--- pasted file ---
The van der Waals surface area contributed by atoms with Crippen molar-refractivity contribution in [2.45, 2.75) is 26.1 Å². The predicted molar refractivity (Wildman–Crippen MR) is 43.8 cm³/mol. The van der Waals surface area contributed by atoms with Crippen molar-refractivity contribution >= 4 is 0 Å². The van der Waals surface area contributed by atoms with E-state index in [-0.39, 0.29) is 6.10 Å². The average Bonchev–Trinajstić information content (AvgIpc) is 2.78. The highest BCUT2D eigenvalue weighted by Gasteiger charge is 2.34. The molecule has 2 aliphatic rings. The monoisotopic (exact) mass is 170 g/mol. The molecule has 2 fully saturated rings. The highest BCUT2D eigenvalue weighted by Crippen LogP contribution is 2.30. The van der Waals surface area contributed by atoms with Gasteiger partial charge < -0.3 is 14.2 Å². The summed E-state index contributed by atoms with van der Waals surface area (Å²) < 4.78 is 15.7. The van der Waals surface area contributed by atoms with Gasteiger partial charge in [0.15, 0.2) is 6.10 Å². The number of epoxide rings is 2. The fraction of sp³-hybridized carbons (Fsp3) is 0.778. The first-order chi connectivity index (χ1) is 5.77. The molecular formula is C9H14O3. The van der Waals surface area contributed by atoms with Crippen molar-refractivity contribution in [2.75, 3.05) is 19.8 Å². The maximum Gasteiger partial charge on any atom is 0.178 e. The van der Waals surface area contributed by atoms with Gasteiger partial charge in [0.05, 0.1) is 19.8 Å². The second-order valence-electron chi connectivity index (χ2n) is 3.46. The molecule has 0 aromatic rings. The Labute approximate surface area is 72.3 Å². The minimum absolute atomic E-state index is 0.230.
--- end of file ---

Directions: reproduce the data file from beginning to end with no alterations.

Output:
The van der Waals surface area contributed by atoms with Crippen molar-refractivity contribution in [2.45, 2.75) is 26.1 Å². The predicted molar refractivity (Wildman–Crippen MR) is 43.8 cm³/mol. The van der Waals surface area contributed by atoms with Crippen molar-refractivity contribution >= 4 is 0 Å². The van der Waals surface area contributed by atoms with E-state index in [-0.39, 0.29) is 6.10 Å². The average Bonchev–Trinajstić information content (AvgIpc) is 2.78. The highest BCUT2D eigenvalue weighted by Gasteiger charge is 2.34. The molecule has 2 aliphatic rings. The monoisotopic (exact) mass is 170 g/mol. The molecule has 2 fully saturated rings. The highest BCUT2D eigenvalue weighted by Crippen LogP contribution is 2.30. The van der Waals surface area contributed by atoms with Gasteiger partial charge < -0.3 is 14.2 Å². The summed E-state index contributed by atoms with van der Waals surface area (Å²) < 4.78 is 15.7. The van der Waals surface area contributed by atoms with Gasteiger partial charge in [0.15, 0.2) is 6.10 Å². The number of epoxide rings is 2. The fraction of sp³-hybridized carbons (Fsp3) is 0.778. The first-order chi connectivity index (χ1) is 5.77. The molecular formula is C9H14O3. The van der Waals surface area contributed by atoms with Crippen molar-refractivity contribution in [2.75, 3.05) is 19.8 Å². The maximum Gasteiger partial charge on any atom is 0.178 e. The van der Waals surface area contributed by atoms with Gasteiger partial charge in [0.05, 0.1) is 19.8 Å². The second-order valence-electron chi connectivity index (χ2n) is 3.46. The molecule has 0 aromatic rings. The Labute approximate surface area is 72.3 Å². The minimum absolute atomic E-state index is 0.230.